It’s me, Skyring. Today I went down to the mobile bloodbank to give an armful of blood in memory of Becky, whom we lost two years ago. Something I do twice a year, on her birthday in February as well. If I’m organised enough, I can squeeze in a third donation between 15 and 29 May, given that they won’t let me donate more than once in a three month period.
I know you’re a veteran of these things, and give plasma as well and I’ll never catch up with you, but it’s something that gives me pleasure to help out, and to remember Becky, who was a loving and generous soul, and an inspiration yet.
I’ve learnt from past years, and this time around, I gave up my normal huge Starbucks mug of coffee in favour of fruit juice. And more juice.
And yet more juice while I drove down to Tuggeranong where the mobile blood bank is located today. When they asked me to hop on the scales, I protested that at least 10% was fruit juice, but I don’t think they believed me as I sloshed off.
Not a great experience this time. They always have a bit of trouble and I steered them to the good arm. The nurse dug around in it for a little, and then gave a little exclamation. I opened my eyes, and she apologised, said she had accidentally pulled it out the needle, and if I was at all squeamish I should avert my gaze.
She mopped up the blood and got me to swap end for end on the narrow bunk to get to my other arm. An antique mobile bloodbank, two narrow bunks on each side, an airline-wide aisle between with the staff, volunteers and donors forever bumping bottoms.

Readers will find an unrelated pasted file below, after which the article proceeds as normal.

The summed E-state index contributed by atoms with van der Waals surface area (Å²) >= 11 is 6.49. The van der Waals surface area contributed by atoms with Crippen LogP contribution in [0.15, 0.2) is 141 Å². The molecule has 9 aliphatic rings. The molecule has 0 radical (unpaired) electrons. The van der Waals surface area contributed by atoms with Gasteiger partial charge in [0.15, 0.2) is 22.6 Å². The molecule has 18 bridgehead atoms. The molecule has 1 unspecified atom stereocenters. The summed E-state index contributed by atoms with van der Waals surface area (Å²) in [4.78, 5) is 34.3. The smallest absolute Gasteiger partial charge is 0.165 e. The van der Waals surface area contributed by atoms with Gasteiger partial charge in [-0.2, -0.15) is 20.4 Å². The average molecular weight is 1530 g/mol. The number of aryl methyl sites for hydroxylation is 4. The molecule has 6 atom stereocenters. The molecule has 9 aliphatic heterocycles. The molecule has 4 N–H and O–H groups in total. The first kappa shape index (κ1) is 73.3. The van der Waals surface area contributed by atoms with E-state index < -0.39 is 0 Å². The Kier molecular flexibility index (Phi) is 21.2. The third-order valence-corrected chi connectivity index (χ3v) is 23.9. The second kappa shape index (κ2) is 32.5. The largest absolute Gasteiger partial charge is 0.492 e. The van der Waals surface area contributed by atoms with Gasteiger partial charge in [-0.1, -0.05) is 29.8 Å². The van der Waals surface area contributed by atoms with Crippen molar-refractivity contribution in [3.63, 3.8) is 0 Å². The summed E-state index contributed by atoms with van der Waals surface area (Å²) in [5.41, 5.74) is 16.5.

Second go was more successful, but after a suspiciously short time, my nurse was clucking over me again and fiddling with the needle and jiggling it around inside my elbow. Finally, with a blood flow of zero, she pulled it out and told me to avert my gaze if I was squeamish. Which I did, but not before I saw an impressively long blood clot which had grown up inside the needle.
At least my platelets are clotting well. They packed me off with a biscuit and more juice. They’ll use my blood in a sort of general pool, rather than as a nice tidy pack, but it won’t go to waste.
My elbows and I wandered around, did our shopping and drove home, where we decided I’d be best placed to spend the rest of my day quietly reading.
I like giving blood, actually. I feel that I’m a small part of the grand machine of modern society. Doing a little bit to help out.
And who knows, one day I’m liable to make a withdrawal.
But the best part is the people you meet. As ever. I have a lot of time for nurses, to begin with. They self-select for caring, empathy and compassion. One of my best jobs was working as a computer programmer for a nursing agency, and the rest of the staff were nurses, full of smiles and jokes. Practical, reliable people.
Much like yourself, really.
Volunteers help guide the flow of donors. They hand out the forms and the pens, keep the fruit juice flowing, steer people to the appointment booking sheet for a return visit and just take the load off the nursing staff. Full of smiles as well, they put the donors at ease, and laugh at all the tired old jokes that nervous people come up with.
And of course, there are the donors. Some of them have been giving blood for decades, and they know the drill better than anybody wearing a badge. There’s something joyous about giving, and all round, the atmosphere is just wonderful.
As you’d know far better than I.
Oh yeah. Kiva. More on that next letter!